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Japan Airlines seat map – Babies where are they sitting?

When Japan Airlines announced that it has launched a new tool to aid its customers avoid babies on a plane, little did it know that it would be the no.1 topic trending on Twitter that day. Whichever side of the fence you sit when it comes to crying babies on a plane, it seems that Japan Airlines have kicked a hornet’s nest. With both feet. And then kicked it again.

Babies on a plane Japan Airlines seat map

So what’s caused such a stir?

During the booking process and/or check-in process, Japan Airlines customers can now select their seat using the interactive seat map facility, only now they can see where babies have already checked in and avoid the seats immediately adjacent, or indeed sit as far away as possible from said seats. Of course, the tool is not fool proof, if you’re one of the first to check-in and select your seats, there is nothing to stop a parent and their baby selecting the seat next to you.

How do Japan Airlines know where babies are sitting?

Babies between the ages of 8 days and 2 years old have to sit on the lap of the accompanying adult who will have selected their seat. Babies under 2 cannot have their own seat on a plane and have to sit on the lap of a full fare paying adult and when that adult checks in and selects their seat, the airline know that a baby will be on their lap.

Whilst some have called for the Japan Airline seat map tool to be rolled out to all airlines, many have called for a little understanding and for passengers to be more accommodating and tolerant to fellow passenger needs. Whether other airlines develop a similar tool remains to be seen, but one thing is for sure, you’re not likely to see our seat map implemented any time soon.

What else annoys passengers on a plane?

It’s understandable that crying babies on a plane can be frustrating, but there are far more annoying passenger habits when flying worth investigating. We decided to have a little fun and carried out some ‘market research’ (read that as trawling a few forums about pet hates when flying) and have come up with a list of 7 of the most complained about fellow passenger habits.

With our new system, passengers would have to divulge to the airline which, if any, of the categories of passengers they fall into and when they select their seat, other passengers can see who they are likely to be sat next to. Have a look at our spoof plane seat map and see if you can find an available seat where you’d like to sit! Good luck.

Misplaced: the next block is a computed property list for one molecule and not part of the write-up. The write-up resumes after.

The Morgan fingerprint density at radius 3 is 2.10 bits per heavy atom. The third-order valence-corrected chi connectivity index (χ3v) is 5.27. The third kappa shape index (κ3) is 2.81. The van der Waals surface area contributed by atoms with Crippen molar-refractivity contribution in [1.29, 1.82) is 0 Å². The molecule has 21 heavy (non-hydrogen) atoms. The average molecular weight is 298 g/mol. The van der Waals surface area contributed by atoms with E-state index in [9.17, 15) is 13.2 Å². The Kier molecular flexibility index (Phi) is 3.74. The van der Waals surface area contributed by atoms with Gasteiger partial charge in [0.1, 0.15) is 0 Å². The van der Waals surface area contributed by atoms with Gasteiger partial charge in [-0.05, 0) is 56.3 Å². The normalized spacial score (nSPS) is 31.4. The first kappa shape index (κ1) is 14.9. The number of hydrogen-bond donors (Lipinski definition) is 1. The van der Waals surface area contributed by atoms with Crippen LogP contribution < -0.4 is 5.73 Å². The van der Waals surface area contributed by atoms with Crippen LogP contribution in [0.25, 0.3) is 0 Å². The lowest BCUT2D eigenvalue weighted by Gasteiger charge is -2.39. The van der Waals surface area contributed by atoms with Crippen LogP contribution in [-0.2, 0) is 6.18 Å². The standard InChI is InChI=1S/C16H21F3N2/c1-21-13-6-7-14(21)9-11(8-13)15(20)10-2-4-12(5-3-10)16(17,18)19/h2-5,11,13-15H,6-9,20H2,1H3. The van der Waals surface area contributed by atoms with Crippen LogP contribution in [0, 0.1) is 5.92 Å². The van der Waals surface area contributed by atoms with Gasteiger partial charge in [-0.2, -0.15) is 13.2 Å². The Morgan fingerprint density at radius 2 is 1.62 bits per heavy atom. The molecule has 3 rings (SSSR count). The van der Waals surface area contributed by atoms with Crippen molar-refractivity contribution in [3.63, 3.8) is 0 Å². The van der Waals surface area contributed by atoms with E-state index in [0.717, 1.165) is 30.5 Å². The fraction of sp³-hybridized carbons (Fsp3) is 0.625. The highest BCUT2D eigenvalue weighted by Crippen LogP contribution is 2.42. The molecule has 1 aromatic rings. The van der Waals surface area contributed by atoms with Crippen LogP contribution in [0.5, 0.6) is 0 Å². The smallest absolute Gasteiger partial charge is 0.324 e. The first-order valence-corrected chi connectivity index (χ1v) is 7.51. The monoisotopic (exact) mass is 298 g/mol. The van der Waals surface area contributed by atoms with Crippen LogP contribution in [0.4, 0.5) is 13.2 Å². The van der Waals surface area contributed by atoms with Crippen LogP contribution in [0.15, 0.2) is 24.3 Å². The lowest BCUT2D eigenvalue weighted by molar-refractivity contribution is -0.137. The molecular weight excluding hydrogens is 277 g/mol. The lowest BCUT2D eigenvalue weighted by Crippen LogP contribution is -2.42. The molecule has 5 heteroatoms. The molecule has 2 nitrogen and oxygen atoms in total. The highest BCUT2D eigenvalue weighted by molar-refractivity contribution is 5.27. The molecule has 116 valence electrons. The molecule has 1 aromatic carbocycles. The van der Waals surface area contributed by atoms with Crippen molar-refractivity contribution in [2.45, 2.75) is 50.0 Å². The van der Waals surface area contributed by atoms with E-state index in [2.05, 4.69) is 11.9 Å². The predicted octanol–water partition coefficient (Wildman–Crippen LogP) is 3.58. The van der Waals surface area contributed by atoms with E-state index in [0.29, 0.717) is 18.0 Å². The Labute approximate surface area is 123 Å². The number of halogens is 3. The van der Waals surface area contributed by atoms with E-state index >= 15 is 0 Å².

Japan Airlines Seat Map Babies Annoying Passengers

Annoying Passengers on a Plane Symbols

  • Baby on board - this seat is occupied by a child under 2 years old - expect crying, screaming and nappy changes to affect adjacent seats
  • Snoring - this seat is occupied by a serial snorer, likely to fall asleep during safety briefing and snore until touchdown, dribbling possible
  • Toilet User - the occupant of this window seat will visit the toilet at least once per hour, middle and aisle seat likely to see frequent disruption
  • Seat Kicker - this seat is occupied by a child aged likely to kick the seat back of the row in front throughout the flight
  • Chomper - this seat is occupied by a passenger who eats constantly during the flight, expect chomping, food smells and packet rustling
  • Talker - this seat is occupied by an overly friendly passenger likely to chat non-stop for duration of flight - worst on return journey
  • Legroom - this seat is occupied by a passenger who will insist on encroaching on your leg room, a knee basher by definition
  • Elbow - this seat is occupied by an armrest hog, typically middle row passengers who have no window or aisle room
  • Lights - this seat is occupied by a serial reader who will have their light on for the duration of the flight, day or night, sleeping unlikely
Phil Partridge
Posted: September 27, 2019 by Phil Partridge
About the Author -

Travel writer, car rental guru, Phil has rented cars all over the world and shares his knowledge and experience on the Rhinocarhire.com Blog. Favourite country to visit: France.

Last updated: Friday, January 5, 2024
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